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ABSTRACT: Individuals are exposed to ionizing radiation during medical procedures and nuclear disasters, and this exposure can be carcinogenic, toxic, and sometimes fatal. Drugs that protect individuals from the adverse effects of radiation may therefore be valuable countermeasures against the health risks of exposure. In the current study, the LD(50/30) (the dose resulting in 50% of exposed mice surviving 30 days after exposure) was determined in control C3H mice and mice treated with the nitroxide radioprotectors Tempol, 3-CP, 16c, 22c, and 23c. The pharmacokinetics of 22c and 23c were measured with magnetic resonance imaging (MRI) in the brain, blood, submandibular salivary gland, liver, muscle, tongue, and myocardium. It was found that 23c was the most effective radioprotector of the five studied: 23c increased the LD(50/30) in mice from 7.9±0.15Gy (treated with saline) to 11.47±0.13Gy (an increase of 45%). Additionally, MRI-based pharmacokinetic studies revealed that 23c is an effective redox imaging agent in the mouse brain, and that 23c may allow functional imaging of the myocardium. The data in this report suggest that 23c is currently the most potent known nitroxide radioprotector, and that it may also be useful as a contrast agent for functional imaging.Free Radical Biology and Medicine 05/2011; 51(3):780-90. · 5.27 Impact Factor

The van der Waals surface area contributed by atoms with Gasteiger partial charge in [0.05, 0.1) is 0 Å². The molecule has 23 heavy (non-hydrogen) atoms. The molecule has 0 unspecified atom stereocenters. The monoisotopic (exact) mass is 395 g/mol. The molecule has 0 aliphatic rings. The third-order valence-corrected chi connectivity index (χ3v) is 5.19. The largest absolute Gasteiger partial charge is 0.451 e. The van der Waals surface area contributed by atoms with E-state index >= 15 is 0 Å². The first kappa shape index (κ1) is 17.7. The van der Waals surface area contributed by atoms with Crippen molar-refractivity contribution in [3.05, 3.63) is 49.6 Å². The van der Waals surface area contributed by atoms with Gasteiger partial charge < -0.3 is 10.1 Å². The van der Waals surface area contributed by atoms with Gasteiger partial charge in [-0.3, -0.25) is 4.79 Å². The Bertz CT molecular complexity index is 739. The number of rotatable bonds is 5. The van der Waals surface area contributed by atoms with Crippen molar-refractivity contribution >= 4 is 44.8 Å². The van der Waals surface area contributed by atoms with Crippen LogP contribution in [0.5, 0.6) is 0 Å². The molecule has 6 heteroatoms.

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ABSTRACT: Background The aim of this study was to analyse the reasons for not starting or for early of radiotherapy at the Radiation Oncology Department.Methods All radiotherapy treatments from March 2010 to February 2012 were included. Early withdrawals from treatment those that never started recorded. Clinical, demographic and dosimetric variables were also noted.ResultsFrom a total of 3250 patients treated and reviewed, 121 (4%) did not start or complete the planned treatment. Of those, 63 (52%) did not receive any radiotherapy fraction and 58 (48%) did not complete the course, 74% were male and 26% were female. The mean age was 67¿±¿13 years. The most common primary tumour was lung (28%), followed by rectum (16%). The aim of treatment was 62% radical and 38% palliative, 44% of patients had metastases; the most common metastatic site was bone, followed by brain. In 38% of cases (46 patients) radiotherapy was administered concomitantly with chemotherapy (10 cases (22%) were rectal cancers).The most common reason for not beginning or for early withdrawal of treatment was clinical progression (58/121, 48%). Of those, 43% died (52/121), 35 of them because of the progression of the disease and 17 from other causes. Incomplete treatment regimens were due to toxicity (12/121 (10%), of which 10 patients underwent concomitant chemotherapy for rectal cancer).Conclusions The number of patients who did not complete their course of treatment is low, which shows good judgement in indications and patient selection. The most common reason for incomplete treatments was clinical progression. Rectal cancer treated with concomitant chemotherapy was the most frequent reason of the interruption of radiotherapy for toxicity.Radiation Oncology 12/2014; 9(1):260. · 2.36 Impact Factor